25 November 2010

National Oil Company draft law is dangerous and premature

Timor-Leste's State Secretariat for Natural Resources recently opened a brief public consultation on a decree-law to create PETRONATIL, a state-owned petroleum company.  They hope that the Council of Ministers will approve it on 30 November, and the proposed 2011 General State Budget allocates two million dollars to get it started.  La'o Hamutuk has many serious concerns about this proposed legislation, which we described in our submission, available for download here.
Our submission discusses the following:
  • National oil companies are dangerous, and we should learn from failures as well as successes.
  • The public consultation process is inadequate.
  • PETRONATIL should be established by Parliamentary law, not decree-law.
  • PETRONATIL should serve the people of Timor-Leste.
  • This Decree-Law must be written clearly.
  • PETRONATIL should follow the rules for state agencies.
  • PETRONATIL needs to be transparent and accountable.
  • PETRONATIL should be designed to prevent corruption.
  • PETRONATIL should not be given more power than it needs.
  • PETRONATIL’s profits must be paid into the Petroleum Fund, not reinvested in the company.
  • PETRONATIL should not be empowered to borrow or issue bonds.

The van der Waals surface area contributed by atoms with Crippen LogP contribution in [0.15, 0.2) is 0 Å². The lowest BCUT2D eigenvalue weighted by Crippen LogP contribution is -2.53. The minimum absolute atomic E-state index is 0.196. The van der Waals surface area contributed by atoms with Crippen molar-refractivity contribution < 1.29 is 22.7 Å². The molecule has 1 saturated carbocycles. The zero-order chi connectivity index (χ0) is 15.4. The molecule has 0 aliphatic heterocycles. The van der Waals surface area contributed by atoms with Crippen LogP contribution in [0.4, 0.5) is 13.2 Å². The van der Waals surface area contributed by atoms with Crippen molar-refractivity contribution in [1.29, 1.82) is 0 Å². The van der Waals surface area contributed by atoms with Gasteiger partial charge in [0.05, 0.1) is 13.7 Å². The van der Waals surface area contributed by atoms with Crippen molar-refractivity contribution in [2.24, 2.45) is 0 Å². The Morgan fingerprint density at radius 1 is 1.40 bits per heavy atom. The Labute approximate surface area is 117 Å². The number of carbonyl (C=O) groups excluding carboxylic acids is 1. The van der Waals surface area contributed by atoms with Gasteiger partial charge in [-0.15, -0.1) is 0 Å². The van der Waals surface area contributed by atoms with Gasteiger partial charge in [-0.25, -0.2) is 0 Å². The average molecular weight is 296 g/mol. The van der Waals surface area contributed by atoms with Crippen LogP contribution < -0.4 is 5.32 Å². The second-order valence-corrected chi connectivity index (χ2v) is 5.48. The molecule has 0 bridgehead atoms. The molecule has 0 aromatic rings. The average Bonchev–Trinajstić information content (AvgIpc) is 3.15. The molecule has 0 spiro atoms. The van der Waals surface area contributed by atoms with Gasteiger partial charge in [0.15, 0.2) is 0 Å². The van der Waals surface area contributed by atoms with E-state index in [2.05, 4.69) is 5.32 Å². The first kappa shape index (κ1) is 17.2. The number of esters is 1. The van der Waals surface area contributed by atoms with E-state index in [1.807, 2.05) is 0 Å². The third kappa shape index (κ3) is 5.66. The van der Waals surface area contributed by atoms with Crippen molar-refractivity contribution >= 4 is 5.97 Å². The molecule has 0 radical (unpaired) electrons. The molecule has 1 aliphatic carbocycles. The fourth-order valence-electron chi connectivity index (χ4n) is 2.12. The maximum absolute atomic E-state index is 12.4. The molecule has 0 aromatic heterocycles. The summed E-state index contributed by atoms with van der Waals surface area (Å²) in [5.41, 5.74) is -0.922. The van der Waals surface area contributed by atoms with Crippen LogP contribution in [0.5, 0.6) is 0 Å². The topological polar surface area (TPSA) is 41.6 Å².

We also made a submission on the Institute for Petroleum and Geology (IPG) draft law, recommending that it be established as a department of the State Secretariat for Natural Resources, rather than an autonomous agency with wide-ranging powers and little accountability.
Click here for the draft laws and background information.

20 November 2010

2011 Budget Documents available on-line

On 15 November, the Government presented copies of a six-volume set of budget books to Parliament, some in Portuguese and some in English. Although the Ministry of Finance refuses to make electronic copies of the $985 million budget available, La'o Hamutuk has scanned the budget law, its annexes and the Explanatory Note, translated them to English and posted them on our website, which includes analysis and related documents.